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Food preparation by young adults is associated with better diet quality.
J Am Diet Assoc 2006; 106(12):2001-7JA

Abstract

OBJECTIVE

To describe food-preparation behaviors, cooking skills, resources for preparing food, and associations with diet quality among young adults.

DESIGN

Cross-sectional analyses were performed in a sample of young adults who responded to the second wave of a population-based longitudinal study. Measures pertaining to food preparation were self-reported and dietary intake was assessed by a food frequency questionnaire, both by a mailed survey.

SUBJECTS/SETTING

Males (n = 764) and females (n = 946) ages 18 to 23 years.

STATISTICAL ANALYSES PERFORMED

Cross-tabulations and chi2 tests were used to examine associations between food preparation, skills/resources for preparing foods, and characteristics of young adults. Mixed regression models were used to generate expected probabilities of meeting the Healthy People 2010 dietary objectives according to reported behaviors and skills/resources.

RESULTS

Food-preparation behaviors were not performed by the majority of young adults even weekly. Sex (male), race (African American), and living situation (campus housing) were significantly related to less frequent food preparation. Lower perceived adequacy of skills and resources for food preparation was related to reported race (African American or Hispanic) and student status (part-time or not in school). The most common barrier to food preparation was lack of time, reported by 36% of young adults. Young adults who reported frequent food preparation reported less frequent fast-food use and were more likely to meet dietary objectives for fat (P < 0.001), calcium (P < 0.001), fruit (P < 0.001), vegetable (P < 0.001), and whole-grain (P = 0.003) consumption.

CONCLUSIONS

To improve dietary intake, interventions among young adults should teach skills for preparing quick and healthful meals.

Authors+Show Affiliations

Division of Epidemiology and Community Health, School of Public Health, University of Minnesota, 1300 South 2nd St, Suite 300, Minneapolis, MN 55454, USA. hans1621@umn.eduNo affiliation info availableNo affiliation info availableNo affiliation info available

Pub Type(s)

Journal Article
Research Support, U.S. Gov't, P.H.S.

Language

eng

PubMed ID

17126631

Citation

Larson, Nicole I., et al. "Food Preparation By Young Adults Is Associated With Better Diet Quality." Journal of the American Dietetic Association, vol. 106, no. 12, 2006, pp. 2001-7.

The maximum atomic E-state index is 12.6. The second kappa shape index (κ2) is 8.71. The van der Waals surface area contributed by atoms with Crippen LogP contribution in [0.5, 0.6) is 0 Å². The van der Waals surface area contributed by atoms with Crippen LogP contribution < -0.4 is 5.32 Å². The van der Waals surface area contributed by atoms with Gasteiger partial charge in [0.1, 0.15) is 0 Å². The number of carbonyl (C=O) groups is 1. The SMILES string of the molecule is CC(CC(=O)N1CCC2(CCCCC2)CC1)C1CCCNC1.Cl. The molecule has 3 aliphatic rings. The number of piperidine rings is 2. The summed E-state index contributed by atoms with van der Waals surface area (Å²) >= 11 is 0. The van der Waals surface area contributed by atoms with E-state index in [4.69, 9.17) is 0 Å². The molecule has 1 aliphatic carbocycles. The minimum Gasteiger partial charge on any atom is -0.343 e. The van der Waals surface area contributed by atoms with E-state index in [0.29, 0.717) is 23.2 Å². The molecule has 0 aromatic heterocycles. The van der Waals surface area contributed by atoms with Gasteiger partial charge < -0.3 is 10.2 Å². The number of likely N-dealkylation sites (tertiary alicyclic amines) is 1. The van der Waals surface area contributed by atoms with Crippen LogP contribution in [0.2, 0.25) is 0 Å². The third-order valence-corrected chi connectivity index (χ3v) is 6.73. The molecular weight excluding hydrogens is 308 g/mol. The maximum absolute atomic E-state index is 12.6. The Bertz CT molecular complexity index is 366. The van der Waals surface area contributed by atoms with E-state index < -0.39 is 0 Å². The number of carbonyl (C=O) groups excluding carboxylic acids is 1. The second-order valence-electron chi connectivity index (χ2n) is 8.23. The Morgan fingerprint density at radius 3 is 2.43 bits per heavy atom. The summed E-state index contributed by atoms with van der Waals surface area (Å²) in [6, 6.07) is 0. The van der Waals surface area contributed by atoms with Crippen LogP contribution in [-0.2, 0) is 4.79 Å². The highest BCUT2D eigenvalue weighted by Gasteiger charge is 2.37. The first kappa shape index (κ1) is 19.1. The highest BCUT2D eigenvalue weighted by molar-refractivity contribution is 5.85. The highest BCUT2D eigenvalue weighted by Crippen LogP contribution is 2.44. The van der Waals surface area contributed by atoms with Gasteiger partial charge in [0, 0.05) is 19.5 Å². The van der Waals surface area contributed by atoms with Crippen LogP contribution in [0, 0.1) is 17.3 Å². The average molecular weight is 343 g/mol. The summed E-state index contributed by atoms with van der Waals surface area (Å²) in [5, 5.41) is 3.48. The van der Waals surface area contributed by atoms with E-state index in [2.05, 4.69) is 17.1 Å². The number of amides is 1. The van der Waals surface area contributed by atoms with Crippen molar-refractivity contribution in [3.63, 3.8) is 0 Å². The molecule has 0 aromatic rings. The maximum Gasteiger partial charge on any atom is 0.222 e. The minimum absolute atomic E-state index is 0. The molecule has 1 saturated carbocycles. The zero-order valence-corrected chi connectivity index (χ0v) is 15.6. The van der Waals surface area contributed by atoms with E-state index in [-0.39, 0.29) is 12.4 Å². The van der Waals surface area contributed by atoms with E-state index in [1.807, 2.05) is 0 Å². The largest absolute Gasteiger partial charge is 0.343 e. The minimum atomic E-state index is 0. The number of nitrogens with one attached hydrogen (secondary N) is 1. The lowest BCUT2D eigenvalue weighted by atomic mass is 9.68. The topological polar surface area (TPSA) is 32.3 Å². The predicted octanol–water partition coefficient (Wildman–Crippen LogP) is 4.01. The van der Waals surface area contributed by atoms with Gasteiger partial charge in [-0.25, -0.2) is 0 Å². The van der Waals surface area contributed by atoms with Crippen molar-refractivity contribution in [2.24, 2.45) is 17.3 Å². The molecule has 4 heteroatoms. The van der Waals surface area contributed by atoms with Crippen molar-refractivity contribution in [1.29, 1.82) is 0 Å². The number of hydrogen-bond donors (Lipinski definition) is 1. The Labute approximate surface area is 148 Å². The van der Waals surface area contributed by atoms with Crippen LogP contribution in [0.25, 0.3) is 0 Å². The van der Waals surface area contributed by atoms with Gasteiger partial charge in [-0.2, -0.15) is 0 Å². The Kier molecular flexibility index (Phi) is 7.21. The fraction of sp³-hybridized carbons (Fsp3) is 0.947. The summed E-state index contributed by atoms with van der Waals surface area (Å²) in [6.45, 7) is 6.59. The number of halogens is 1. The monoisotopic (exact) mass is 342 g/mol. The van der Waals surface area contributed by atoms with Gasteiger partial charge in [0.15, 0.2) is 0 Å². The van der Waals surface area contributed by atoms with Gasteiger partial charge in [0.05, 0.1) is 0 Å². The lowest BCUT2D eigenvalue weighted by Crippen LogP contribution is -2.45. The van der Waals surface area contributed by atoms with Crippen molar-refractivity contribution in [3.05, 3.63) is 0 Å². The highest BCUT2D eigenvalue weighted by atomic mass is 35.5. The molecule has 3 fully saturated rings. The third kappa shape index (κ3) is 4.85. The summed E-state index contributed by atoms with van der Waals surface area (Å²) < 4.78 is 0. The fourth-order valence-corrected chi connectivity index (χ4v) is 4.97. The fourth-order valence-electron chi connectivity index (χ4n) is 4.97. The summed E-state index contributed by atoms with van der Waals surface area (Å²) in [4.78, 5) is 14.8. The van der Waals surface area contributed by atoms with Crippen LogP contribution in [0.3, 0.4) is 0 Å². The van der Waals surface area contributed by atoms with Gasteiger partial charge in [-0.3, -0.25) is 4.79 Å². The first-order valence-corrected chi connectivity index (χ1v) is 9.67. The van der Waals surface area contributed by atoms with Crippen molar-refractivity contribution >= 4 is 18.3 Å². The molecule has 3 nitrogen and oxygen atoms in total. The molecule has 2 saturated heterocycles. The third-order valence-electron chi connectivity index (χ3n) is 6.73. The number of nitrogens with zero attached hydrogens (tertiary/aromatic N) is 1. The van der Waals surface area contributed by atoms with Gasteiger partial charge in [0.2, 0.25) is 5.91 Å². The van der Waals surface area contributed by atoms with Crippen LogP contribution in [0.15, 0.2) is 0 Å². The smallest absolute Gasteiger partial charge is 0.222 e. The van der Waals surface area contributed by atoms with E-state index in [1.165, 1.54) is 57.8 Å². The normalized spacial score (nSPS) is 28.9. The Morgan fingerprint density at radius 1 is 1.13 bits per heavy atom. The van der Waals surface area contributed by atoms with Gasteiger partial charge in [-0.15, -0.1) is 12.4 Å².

Larson NI, Perry CL, Story M, et al. Food preparation by young adults is associated with better diet quality. J Am Diet Assoc. 2006;106(12):2001-7.
Larson, N. I., Perry, C. L., Story, M., & Neumark-Sztainer, D. (2006). Food preparation by young adults is associated with better diet quality. Journal of the American Dietetic Association, 106(12), pp. 2001-7.
Larson NI, et al. Food Preparation By Young Adults Is Associated With Better Diet Quality. J Am Diet Assoc. 2006;106(12):2001-7. PubMed PMID: 17126631.
* Article titles in AMA citation format should be in sentence-case
TY - JOUR T1 - Food preparation by young adults is associated with better diet quality. AU - Larson,Nicole I, AU - Perry,Cheryl L, AU - Story,Mary, AU - Neumark-Sztainer,Dianne, PY - 2005/09/16/received PY - 2006/11/28/pubmed PY - 2007/1/11/medline PY - 2006/11/28/entrez SP - 2001 EP - 7 JF - Journal of the American Dietetic Association JO - J Am Diet Assoc VL - 106 IS - 12 N2 - OBJECTIVE: To describe food-preparation behaviors, cooking skills, resources for preparing food, and associations with diet quality among young adults. DESIGN: Cross-sectional analyses were performed in a sample of young adults who responded to the second wave of a population-based longitudinal study. Measures pertaining to food preparation were self-reported and dietary intake was assessed by a food frequency questionnaire, both by a mailed survey. SUBJECTS/SETTING: Males (n = 764) and females (n = 946) ages 18 to 23 years. STATISTICAL ANALYSES PERFORMED: Cross-tabulations and chi2 tests were used to examine associations between food preparation, skills/resources for preparing foods, and characteristics of young adults. Mixed regression models were used to generate expected probabilities of meeting the Healthy People 2010 dietary objectives according to reported behaviors and skills/resources. RESULTS: Food-preparation behaviors were not performed by the majority of young adults even weekly. Sex (male), race (African American), and living situation (campus housing) were significantly related to less frequent food preparation. Lower perceived adequacy of skills and resources for food preparation was related to reported race (African American or Hispanic) and student status (part-time or not in school). The most common barrier to food preparation was lack of time, reported by 36% of young adults. Young adults who reported frequent food preparation reported less frequent fast-food use and were more likely to meet dietary objectives for fat (P < 0.001), calcium (P < 0.001), fruit (P < 0.001), vegetable (P < 0.001), and whole-grain (P = 0.003) consumption. CONCLUSIONS: To improve dietary intake, interventions among young adults should teach skills for preparing quick and healthful meals. SN - 0002-8223 UR - https://www.unboundmedicine.com/medline/citation/17126631/Food_preparation_by_young_adults_is_associated_with_better_diet_quality_ L2 - https://linkinghub.elsevier.com/retrieve/pii/S0002-8223(06)02090-6 DB - PRIME DP - Unbound Medicine ER -